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TheMostDangerousLG
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Re: blueprint shinners’ semi-weekly office hours

Postby TheMostDangerousLG » Wed Jun 05, 2013 3:46 pm

What the heck is a "crux" question? Do you know of any PTs where I can see examples? (You'll never guess what I was just reading!)

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mvonh001
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Re: blueprint shinners’ semi-weekly office hours

Postby mvonh001 » Wed Jun 05, 2013 6:19 pm

TheMostDangerousLG wrote:What the heck is a "crux" question? Do you know of any PTs where I can see examples? (You'll never guess what I was just reading!)


+1

seagan823
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Re: blueprint shinners’ semi-weekly office hours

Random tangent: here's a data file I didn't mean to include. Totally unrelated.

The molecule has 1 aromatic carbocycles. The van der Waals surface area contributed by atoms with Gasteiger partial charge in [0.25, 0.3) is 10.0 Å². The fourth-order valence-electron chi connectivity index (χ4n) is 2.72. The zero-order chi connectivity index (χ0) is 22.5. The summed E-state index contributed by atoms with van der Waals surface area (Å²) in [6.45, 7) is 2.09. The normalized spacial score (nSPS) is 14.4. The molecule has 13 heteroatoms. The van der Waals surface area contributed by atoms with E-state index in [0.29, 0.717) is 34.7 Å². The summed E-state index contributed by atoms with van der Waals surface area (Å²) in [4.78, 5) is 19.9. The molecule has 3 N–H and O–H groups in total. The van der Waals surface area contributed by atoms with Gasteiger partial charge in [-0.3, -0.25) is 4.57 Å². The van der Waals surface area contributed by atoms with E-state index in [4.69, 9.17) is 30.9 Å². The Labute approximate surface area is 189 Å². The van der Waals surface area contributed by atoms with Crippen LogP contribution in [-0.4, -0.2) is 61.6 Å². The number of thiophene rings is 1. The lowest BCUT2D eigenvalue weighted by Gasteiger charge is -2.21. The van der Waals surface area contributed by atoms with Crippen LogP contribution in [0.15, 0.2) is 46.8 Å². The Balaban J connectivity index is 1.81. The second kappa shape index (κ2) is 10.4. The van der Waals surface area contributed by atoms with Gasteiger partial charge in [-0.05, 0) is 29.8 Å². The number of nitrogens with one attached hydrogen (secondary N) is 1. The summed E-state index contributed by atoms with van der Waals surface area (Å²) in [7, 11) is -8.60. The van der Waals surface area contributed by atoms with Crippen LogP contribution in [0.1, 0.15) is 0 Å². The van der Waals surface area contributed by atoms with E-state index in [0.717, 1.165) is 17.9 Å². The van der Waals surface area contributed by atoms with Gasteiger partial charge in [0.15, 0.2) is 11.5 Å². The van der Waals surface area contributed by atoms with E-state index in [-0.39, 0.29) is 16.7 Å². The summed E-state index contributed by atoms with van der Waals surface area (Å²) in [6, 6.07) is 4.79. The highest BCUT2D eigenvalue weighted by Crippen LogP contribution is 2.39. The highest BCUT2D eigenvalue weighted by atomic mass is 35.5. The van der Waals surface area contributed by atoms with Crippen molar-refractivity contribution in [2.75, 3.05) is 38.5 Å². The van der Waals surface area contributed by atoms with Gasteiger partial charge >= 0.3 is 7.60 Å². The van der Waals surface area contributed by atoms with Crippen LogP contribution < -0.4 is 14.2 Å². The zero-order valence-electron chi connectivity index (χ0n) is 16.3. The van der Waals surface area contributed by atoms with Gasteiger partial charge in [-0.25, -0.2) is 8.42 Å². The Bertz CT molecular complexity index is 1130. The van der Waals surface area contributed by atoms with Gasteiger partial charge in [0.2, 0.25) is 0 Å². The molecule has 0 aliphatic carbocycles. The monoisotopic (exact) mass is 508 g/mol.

Postby seagan823 » Wed Jun 05, 2013 7:37 pm

I am having a little bit of trouble with certain paradox LR problems. For instance, PT 12, Section 4, #22

I narrowed down to A and C and chose C.

My logic against C was that smokers appeared nowhere in the problem, and it would be a great leap to assume that enough of those people who stayed at the same weight were indeed smokers and enough of those who gained weight were not.

My logic for choosing A was that those who gained weight could possibly be gaining muscle, meaning that they could counteract the trend of fat making up more body weight. I guess I also made the assumption that fat was the reason to expect health problems and the only other component of body composition outside of muscle and bone tissue.